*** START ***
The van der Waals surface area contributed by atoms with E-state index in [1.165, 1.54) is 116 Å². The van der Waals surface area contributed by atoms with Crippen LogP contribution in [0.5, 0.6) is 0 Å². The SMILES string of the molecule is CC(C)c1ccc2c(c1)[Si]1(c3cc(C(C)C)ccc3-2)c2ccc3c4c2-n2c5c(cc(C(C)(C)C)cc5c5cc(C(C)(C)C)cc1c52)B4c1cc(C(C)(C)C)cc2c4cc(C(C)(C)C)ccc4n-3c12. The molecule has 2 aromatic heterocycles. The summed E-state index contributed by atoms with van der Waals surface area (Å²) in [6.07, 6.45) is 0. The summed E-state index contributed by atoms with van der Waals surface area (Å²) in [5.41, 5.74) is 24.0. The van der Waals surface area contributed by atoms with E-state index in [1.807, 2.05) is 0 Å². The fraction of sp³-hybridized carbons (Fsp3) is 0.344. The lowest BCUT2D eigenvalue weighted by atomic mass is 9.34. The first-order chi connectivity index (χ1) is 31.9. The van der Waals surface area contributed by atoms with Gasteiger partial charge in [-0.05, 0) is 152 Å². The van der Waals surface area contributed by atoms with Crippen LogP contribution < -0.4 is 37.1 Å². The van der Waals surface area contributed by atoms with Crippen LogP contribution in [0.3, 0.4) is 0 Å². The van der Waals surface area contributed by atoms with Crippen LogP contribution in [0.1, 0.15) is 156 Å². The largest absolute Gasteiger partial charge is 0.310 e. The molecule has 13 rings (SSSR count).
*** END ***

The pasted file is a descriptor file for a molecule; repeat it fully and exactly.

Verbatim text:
The van der Waals surface area contributed by atoms with E-state index in [1.165, 1.54) is 116 Å². The van der Waals surface area contributed by atoms with Crippen LogP contribution in [0.5, 0.6) is 0 Å². The SMILES string of the molecule is CC(C)c1ccc2c(c1)[Si]1(c3cc(C(C)C)ccc3-2)c2ccc3c4c2-n2c5c(cc(C(C)(C)C)cc5c5cc(C(C)(C)C)cc1c52)B4c1cc(C(C)(C)C)cc2c4cc(C(C)(C)C)ccc4n-3c12. The molecule has 2 aromatic heterocycles. The summed E-state index contributed by atoms with van der Waals surface area (Å²) in [6.07, 6.45) is 0. The summed E-state index contributed by atoms with van der Waals surface area (Å²) in [5.41, 5.74) is 24.0. The van der Waals surface area contributed by atoms with E-state index in [1.807, 2.05) is 0 Å². The fraction of sp³-hybridized carbons (Fsp3) is 0.344. The lowest BCUT2D eigenvalue weighted by atomic mass is 9.34. The first-order chi connectivity index (χ1) is 31.9. The van der Waals surface area contributed by atoms with Gasteiger partial charge in [-0.05, 0) is 152 Å². The van der Waals surface area contributed by atoms with Crippen LogP contribution < -0.4 is 37.1 Å². The van der Waals surface area contributed by atoms with Crippen LogP contribution in [0.3, 0.4) is 0 Å². The van der Waals surface area contributed by atoms with Crippen LogP contribution in [0.1, 0.15) is 156 Å². The largest absolute Gasteiger partial charge is 0.310 e. The molecule has 13 rings (SSSR count).